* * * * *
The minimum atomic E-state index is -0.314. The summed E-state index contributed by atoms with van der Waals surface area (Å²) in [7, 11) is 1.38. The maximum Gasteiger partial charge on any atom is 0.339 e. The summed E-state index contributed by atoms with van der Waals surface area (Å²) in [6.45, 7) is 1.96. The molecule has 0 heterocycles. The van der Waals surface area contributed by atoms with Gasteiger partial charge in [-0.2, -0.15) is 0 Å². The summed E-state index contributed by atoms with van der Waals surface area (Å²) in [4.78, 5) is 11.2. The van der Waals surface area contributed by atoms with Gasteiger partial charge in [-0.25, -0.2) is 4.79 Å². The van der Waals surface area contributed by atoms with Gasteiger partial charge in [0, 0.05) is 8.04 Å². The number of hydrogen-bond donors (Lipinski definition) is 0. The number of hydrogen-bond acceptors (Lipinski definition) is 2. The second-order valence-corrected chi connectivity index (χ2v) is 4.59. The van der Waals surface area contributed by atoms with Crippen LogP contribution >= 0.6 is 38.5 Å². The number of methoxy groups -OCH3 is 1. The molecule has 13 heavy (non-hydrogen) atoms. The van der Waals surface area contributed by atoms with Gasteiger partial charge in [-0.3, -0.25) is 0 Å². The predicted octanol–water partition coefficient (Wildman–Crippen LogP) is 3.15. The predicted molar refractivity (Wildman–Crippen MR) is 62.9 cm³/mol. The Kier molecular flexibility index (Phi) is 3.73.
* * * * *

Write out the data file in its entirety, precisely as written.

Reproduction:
The minimum atomic E-state index is -0.314. The summed E-state index contributed by atoms with van der Waals surface area (Å²) in [7, 11) is 1.38. The maximum Gasteiger partial charge on any atom is 0.339 e. The summed E-state index contributed by atoms with van der Waals surface area (Å²) in [6.45, 7) is 1.96. The molecule has 0 heterocycles. The van der Waals surface area contributed by atoms with Gasteiger partial charge in [-0.2, -0.15) is 0 Å². The summed E-state index contributed by atoms with van der Waals surface area (Å²) in [4.78, 5) is 11.2. The van der Waals surface area contributed by atoms with Gasteiger partial charge in [-0.25, -0.2) is 4.79 Å². The van der Waals surface area contributed by atoms with Gasteiger partial charge in [0, 0.05) is 8.04 Å². The number of hydrogen-bond donors (Lipinski definition) is 0. The number of hydrogen-bond acceptors (Lipinski definition) is 2. The second-order valence-corrected chi connectivity index (χ2v) is 4.59. The van der Waals surface area contributed by atoms with Crippen LogP contribution >= 0.6 is 38.5 Å². The number of methoxy groups -OCH3 is 1. The molecule has 13 heavy (non-hydrogen) atoms. The van der Waals surface area contributed by atoms with Gasteiger partial charge in [-0.3, -0.25) is 0 Å². The predicted octanol–water partition coefficient (Wildman–Crippen LogP) is 3.15. The predicted molar refractivity (Wildman–Crippen MR) is 62.9 cm³/mol. The Kier molecular flexibility index (Phi) is 3.73.